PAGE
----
Grieving The Living

(Translation into most languages at tab to the right)

In a world where ‘nothing is certain except death and taxes’ and loss is unavoidable, grief is guaranteed to be an emotion each of us will experience in our lives sooner or later. If we have lost a loved one and grieved well, we can understand grief in others and empathize more fully.

But what about those who are living with a loved one with mental health problems, or in active addiction, or in a recovery program for the umpteenth time, or whose whereabouts are unknown? How do they live with the constant flux between hoping against hope, waiting, and praying for a miraculous change, and discouragement and depression as they watch their loved one struggle against an unrelenting enemy no one can see? My husband and I lived in this twilight zone for years – as do millions of others. While he was still living, we were grieving the loss of the son we loved and raised and had hoped to see move successfully into adulthood.

In an excellent article, Grieving the Living, Dr. Susan D. Writer shared insights that are an invaluable help and source of comfort for this all too common situation:

“For those of us who have a loved one who struggles with mental illness or addiction, we are all too aware of how we can ‘lose the living’. When that individual is in the throes of…any unmanaged mental illness or addiction, their behaviors are altered. They are not themselves – or at least not the version of the people that we have grown to know and love. In some instances, we can only watch as they spiral down a dark or dangerous path. No matter what the outcome, our relationship with this loved one changes as a result of what we are experiencing, separately and together, and we often feel a deep sense of loss. But we must grieve the relationship of the past if we are to create a new one in its place for the future…though there may be remnants of the person we knew ‘before’ the illness or addiction, the change has occurred and all of us must learn to adapt…But we all must honor these changes in our loved ones and recognize that if we are to have any relationship with them we need to learn to adjust and adapt on our end…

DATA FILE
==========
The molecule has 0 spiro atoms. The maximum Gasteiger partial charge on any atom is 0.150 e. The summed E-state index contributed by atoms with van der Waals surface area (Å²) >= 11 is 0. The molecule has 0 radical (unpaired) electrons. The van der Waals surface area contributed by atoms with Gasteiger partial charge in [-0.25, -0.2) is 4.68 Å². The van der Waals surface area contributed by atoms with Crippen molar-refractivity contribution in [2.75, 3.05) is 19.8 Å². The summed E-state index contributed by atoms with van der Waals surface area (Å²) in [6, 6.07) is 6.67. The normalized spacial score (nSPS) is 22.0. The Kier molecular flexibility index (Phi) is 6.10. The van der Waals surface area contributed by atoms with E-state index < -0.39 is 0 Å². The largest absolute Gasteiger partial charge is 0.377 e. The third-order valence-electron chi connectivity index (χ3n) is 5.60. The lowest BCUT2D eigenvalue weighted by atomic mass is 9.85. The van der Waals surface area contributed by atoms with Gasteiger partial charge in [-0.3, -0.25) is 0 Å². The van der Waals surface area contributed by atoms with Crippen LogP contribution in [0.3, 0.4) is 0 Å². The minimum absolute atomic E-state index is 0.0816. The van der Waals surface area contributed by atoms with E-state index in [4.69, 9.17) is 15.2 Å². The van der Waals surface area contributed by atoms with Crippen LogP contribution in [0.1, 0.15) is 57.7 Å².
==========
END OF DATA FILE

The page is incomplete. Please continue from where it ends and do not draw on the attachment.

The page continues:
In order for us to realize the potential for a new relationship, with new opportunities for connection and intimacy, we must grieve the old relationship, and essentially ‘grieve the living’ to allow for life to move on…On the other side of grief is growth. And on the other side of grief is also acceptance and peace. But most importantly, on the other side of grief is love.”

I don’t know if while grieving our living son we ever achieved consistent acceptance and peace, but the love between us all remained, even up to his last phone call to us before his death. And for that, I am eternally thankful.

Author: Jude DiMeglio Trang

My husband, John, and I are parents of a young opiate addict who died of an accidental heroin overdose at 25. These are our credentials for writing and working towards reversing the exponentially rising statistics for opiate addiction and deaths in our country and the world.

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